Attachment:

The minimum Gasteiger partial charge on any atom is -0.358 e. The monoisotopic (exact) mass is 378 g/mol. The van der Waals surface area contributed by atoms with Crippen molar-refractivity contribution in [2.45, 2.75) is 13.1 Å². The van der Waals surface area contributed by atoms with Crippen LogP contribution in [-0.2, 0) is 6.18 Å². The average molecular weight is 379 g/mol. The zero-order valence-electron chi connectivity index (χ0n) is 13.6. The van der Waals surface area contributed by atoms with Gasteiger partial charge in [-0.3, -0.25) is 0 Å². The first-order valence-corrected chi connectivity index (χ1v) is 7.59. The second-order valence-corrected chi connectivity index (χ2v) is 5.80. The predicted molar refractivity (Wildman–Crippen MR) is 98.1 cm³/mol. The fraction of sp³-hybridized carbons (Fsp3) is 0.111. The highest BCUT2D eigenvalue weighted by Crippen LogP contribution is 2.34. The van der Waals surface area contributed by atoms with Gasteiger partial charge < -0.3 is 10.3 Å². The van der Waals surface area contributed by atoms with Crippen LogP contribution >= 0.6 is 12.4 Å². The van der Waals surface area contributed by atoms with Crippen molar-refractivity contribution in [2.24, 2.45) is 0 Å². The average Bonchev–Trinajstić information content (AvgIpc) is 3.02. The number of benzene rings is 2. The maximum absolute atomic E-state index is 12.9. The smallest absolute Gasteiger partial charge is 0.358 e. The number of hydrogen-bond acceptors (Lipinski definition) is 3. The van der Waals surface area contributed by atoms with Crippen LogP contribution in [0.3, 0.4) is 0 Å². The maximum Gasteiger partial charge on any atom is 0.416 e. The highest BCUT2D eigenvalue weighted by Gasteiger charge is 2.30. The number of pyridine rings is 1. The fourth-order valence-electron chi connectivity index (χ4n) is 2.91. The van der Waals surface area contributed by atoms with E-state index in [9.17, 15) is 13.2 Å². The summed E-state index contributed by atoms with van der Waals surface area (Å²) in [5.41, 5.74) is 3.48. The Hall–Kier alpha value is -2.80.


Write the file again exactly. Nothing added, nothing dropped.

The minimum Gasteiger partial charge on any atom is -0.358 e. The monoisotopic (exact) mass is 378 g/mol. The van der Waals surface area contributed by atoms with Crippen molar-refractivity contribution in [2.45, 2.75) is 13.1 Å². The van der Waals surface area contributed by atoms with Crippen LogP contribution in [-0.2, 0) is 6.18 Å². The average molecular weight is 379 g/mol. The zero-order valence-electron chi connectivity index (χ0n) is 13.6. The van der Waals surface area contributed by atoms with Gasteiger partial charge in [-0.3, -0.25) is 0 Å². The first-order valence-corrected chi connectivity index (χ1v) is 7.59. The second-order valence-corrected chi connectivity index (χ2v) is 5.80. The predicted molar refractivity (Wildman–Crippen MR) is 98.1 cm³/mol. The fraction of sp³-hybridized carbons (Fsp3) is 0.111. The highest BCUT2D eigenvalue weighted by Crippen LogP contribution is 2.34. The van der Waals surface area contributed by atoms with Gasteiger partial charge < -0.3 is 10.3 Å². The van der Waals surface area contributed by atoms with Crippen LogP contribution >= 0.6 is 12.4 Å². The van der Waals surface area contributed by atoms with Crippen molar-refractivity contribution in [2.24, 2.45) is 0 Å². The average Bonchev–Trinajstić information content (AvgIpc) is 3.02. The number of benzene rings is 2. The maximum absolute atomic E-state index is 12.9. The smallest absolute Gasteiger partial charge is 0.358 e. The number of hydrogen-bond acceptors (Lipinski definition) is 3. The van der Waals surface area contributed by atoms with Crippen LogP contribution in [0.3, 0.4) is 0 Å². The maximum Gasteiger partial charge on any atom is 0.416 e. The highest BCUT2D eigenvalue weighted by Gasteiger charge is 2.30. The number of pyridine rings is 1. The fourth-order valence-electron chi connectivity index (χ4n) is 2.91. The van der Waals surface area contributed by atoms with E-state index in [9.17, 15) is 13.2 Å². The summed E-state index contributed by atoms with van der Waals surface area (Å²) in [5.41, 5.74) is 3.48. The Hall–Kier alpha value is -2.80.